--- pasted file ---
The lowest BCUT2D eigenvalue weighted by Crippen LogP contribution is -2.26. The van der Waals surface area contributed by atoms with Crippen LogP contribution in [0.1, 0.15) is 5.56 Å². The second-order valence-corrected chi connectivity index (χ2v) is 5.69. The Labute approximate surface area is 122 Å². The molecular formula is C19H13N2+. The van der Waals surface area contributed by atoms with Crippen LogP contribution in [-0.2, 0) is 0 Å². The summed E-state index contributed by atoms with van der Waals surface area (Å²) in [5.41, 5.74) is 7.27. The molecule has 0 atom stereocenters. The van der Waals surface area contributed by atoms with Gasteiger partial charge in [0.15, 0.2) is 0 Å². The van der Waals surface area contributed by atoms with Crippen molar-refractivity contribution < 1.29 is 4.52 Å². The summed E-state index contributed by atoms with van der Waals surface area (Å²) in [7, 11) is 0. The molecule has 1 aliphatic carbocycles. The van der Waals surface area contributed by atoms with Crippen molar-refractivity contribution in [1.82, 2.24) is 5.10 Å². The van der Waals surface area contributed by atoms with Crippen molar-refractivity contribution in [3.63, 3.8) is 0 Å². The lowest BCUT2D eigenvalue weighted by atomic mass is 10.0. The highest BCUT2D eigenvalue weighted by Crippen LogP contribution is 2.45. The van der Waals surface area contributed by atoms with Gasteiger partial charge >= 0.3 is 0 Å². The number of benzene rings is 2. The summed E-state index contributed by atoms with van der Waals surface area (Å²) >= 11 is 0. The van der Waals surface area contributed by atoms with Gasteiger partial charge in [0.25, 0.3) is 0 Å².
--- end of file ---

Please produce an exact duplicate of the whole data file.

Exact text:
The lowest BCUT2D eigenvalue weighted by Crippen LogP contribution is -2.26. The van der Waals surface area contributed by atoms with Crippen LogP contribution in [0.1, 0.15) is 5.56 Å². The second-order valence-corrected chi connectivity index (χ2v) is 5.69. The Labute approximate surface area is 122 Å². The molecular formula is C19H13N2+. The van der Waals surface area contributed by atoms with Crippen LogP contribution in [-0.2, 0) is 0 Å². The summed E-state index contributed by atoms with van der Waals surface area (Å²) in [5.41, 5.74) is 7.27. The molecule has 0 atom stereocenters. The van der Waals surface area contributed by atoms with Gasteiger partial charge in [0.15, 0.2) is 0 Å². The van der Waals surface area contributed by atoms with Crippen molar-refractivity contribution < 1.29 is 4.52 Å². The summed E-state index contributed by atoms with van der Waals surface area (Å²) in [7, 11) is 0. The molecule has 1 aliphatic carbocycles. The van der Waals surface area contributed by atoms with Crippen molar-refractivity contribution in [1.82, 2.24) is 5.10 Å². The van der Waals surface area contributed by atoms with Crippen molar-refractivity contribution in [3.63, 3.8) is 0 Å². The lowest BCUT2D eigenvalue weighted by atomic mass is 10.0. The highest BCUT2D eigenvalue weighted by Crippen LogP contribution is 2.45. The van der Waals surface area contributed by atoms with Gasteiger partial charge >= 0.3 is 0 Å². The number of benzene rings is 2. The summed E-state index contributed by atoms with van der Waals surface area (Å²) >= 11 is 0. The van der Waals surface area contributed by atoms with Gasteiger partial charge in [0.25, 0.3) is 0 Å².